Tikal's JavaScript team's Fuse day project- "LiveCast": The Node.js perspective

This was my first Fuse day at Tikal, and it was great getting more acquainted with more people in the team. Before this session, I had the chance to play around with Node.js a few times, mainly for self-teaching, but working on this project still felt new and exciting, as this was the first actual project that I had the opportunity to work on with other developers.

When the day started, I teamed up with Assaf, who already had arranged most of the basics and boiler-plate code going, a day before.

 

We got a basic setup for a Node.js server- working with 'express' and the middleware we needed:

var express = require('express'),
    path = require('path'),
    app = express.createServer();

app.configure(function(){
  app.set('port', process.env.PORT || 8000);
  app.use(express.favicon());
  app.use(express.logger('dev'));
  app.use(express.bodyParser());
  app.use(express.methodOverride());
  app.use(express.cookieParser('your secret here'));
  app.use(express.session({ secret: "session secret" }));
  app.use(express.static(path.join(__dirname, 'public')));
});

app.get('/', function(req, res) {
  res.sendfile(__dirname + '/public/index.html');
});

app.listen(8000);

We didn't need any other routes than '/', as we decided we're going for a single page application without any kind server-side rendering of the page. For the same reason, we decided to take out the unused rendering engine settings from the default genrated code under 'configure()'. These are the lines we omitted:

 

app.set('views', __dirname + '/views');
app.set('view engine', 'ejs');

 

We initialized the 'webrtc.io' node module, which is basically all you need to get WebRTC going in the client-side. For my understanding, the main purpose of this module is to abstract away the STUN/ICE server connection implementation needed for peer discovery.

This can be done with a single line of code:

var webRTC = require('webrtc.io').listen(app);

 

Next, we had to manage user login (just basic identification at this point), roles and different data events going between all the connected users.

To do that elegantly, we needed to use Web Sockets. We could use the 'socket.io' module, but we already have the 'webrtc' included, and it has a socket for every connected client...

// data- {nickname: String}, sent by the client.
// socket- the WebSocket instance of this client.
webRTC.rtc.on('login', function(data, socket){
    // ...
    // Deciding on role (teacher/student) and handling accordingly.
    //...

    // Storing user metadata
    users.push({
        'socketId' : socket.id,
        'nickname' : data.nickname,
        'role' : role
    });

    //...
    // More code for notifying all current clients that a new user logged in, etc...
    //...
}

The 'webrtc.io' module uses the 'ws' (WebSocket) library for handling web sockets. It gives us the abilty to utilize this for client-server messaging, in addition to peer-peer data transfer, as demonstrated above.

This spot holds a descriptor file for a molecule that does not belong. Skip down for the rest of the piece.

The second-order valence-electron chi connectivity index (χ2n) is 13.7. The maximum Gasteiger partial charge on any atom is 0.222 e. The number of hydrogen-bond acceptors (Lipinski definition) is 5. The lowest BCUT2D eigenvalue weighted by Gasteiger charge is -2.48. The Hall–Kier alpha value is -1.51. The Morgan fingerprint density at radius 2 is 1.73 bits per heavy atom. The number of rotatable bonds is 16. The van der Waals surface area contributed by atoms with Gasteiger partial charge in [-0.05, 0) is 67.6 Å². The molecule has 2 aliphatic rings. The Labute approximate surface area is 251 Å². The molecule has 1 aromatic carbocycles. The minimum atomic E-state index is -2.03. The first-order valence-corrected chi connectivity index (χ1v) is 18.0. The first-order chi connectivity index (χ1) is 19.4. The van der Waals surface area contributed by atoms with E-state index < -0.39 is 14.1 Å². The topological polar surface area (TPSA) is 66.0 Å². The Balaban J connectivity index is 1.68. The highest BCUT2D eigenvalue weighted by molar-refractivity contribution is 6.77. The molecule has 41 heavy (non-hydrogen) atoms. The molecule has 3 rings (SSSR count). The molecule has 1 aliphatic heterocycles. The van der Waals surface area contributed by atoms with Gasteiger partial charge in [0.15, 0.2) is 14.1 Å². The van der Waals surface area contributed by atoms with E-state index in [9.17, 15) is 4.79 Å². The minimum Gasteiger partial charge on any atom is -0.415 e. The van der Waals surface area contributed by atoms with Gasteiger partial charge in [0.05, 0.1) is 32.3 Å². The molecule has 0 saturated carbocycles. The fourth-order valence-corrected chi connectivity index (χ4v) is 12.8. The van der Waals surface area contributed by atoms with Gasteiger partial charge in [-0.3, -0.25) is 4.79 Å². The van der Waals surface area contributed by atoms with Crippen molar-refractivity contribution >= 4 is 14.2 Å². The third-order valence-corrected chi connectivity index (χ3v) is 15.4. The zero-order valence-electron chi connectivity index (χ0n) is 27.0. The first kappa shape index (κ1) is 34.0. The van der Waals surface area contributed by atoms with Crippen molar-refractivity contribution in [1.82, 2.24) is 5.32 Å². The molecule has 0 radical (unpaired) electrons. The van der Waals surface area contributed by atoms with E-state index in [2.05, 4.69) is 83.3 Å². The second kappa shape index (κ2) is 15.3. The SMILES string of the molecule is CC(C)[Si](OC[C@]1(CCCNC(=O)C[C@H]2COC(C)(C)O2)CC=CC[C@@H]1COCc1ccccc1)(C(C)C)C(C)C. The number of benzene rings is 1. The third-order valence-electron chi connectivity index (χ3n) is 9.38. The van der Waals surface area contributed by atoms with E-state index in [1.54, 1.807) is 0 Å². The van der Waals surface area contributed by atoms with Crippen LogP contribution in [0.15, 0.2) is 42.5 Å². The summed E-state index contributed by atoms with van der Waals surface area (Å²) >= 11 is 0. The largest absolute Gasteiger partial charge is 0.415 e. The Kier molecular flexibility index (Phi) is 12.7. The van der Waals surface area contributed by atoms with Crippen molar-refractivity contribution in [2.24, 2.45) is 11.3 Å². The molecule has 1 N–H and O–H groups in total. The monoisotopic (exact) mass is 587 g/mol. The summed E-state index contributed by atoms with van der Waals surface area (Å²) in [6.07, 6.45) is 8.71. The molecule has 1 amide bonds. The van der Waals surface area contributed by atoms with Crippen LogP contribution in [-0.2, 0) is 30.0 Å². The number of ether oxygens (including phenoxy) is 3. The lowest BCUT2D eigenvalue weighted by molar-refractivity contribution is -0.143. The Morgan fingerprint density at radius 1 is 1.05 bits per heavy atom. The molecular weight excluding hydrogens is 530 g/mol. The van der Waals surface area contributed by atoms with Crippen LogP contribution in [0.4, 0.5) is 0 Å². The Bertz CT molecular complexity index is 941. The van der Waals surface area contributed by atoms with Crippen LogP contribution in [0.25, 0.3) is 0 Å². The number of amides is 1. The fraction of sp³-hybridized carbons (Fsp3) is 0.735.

We used these sockets to register other events we wanted to manage, such as:

// Handing the teacher event of code editor changes.
webRTC.rtc.on('code_editor', function(data,socket){
    // Storing the last code changes to notify newly logged-in clients later.
    lastCodeEditorData = data;
    
    //...
    // Iterating through all the client sockets and sending them the new code editor contents.
    //...
});

 

Some events should be handled for specific clients, such as the one above, that needs to be handled just for the teacher's client socket.

I attempted to do that by using this syntax with specific sockets:

socket.on('event_name', function(data, soc){ ... });

From my experience, this works well with 'socket.io', and the documentation I found said it should be the same in this case, but... no matter what I tried, the callback was never called. I couldn't get the listeners on specific sockets, so all the events could be fired from any client.

This, of course, is far from ideal, and unless we could find a way to make it work, I believe we should switch to 'socket.io' for client-server messaging, instead, and keep 'webrtc.io' just for peer discovery purposes.

I hope we could make this change when this project evolves in the future.

 

Other server-side project improvements I could think of, are:

  • Social logins with OAuth (facebook, linkedin, tweeter, etc...)
  • Persitent user login
  • Functional managment of 'raise hand'/ 'ask a question' designed features
  • Better role management
  • Workshop session recording

 

I hope we will see this project becoming a functional useful tool in the future.

This was a great learning experience for me, and I really enjoyed it. 

 

 

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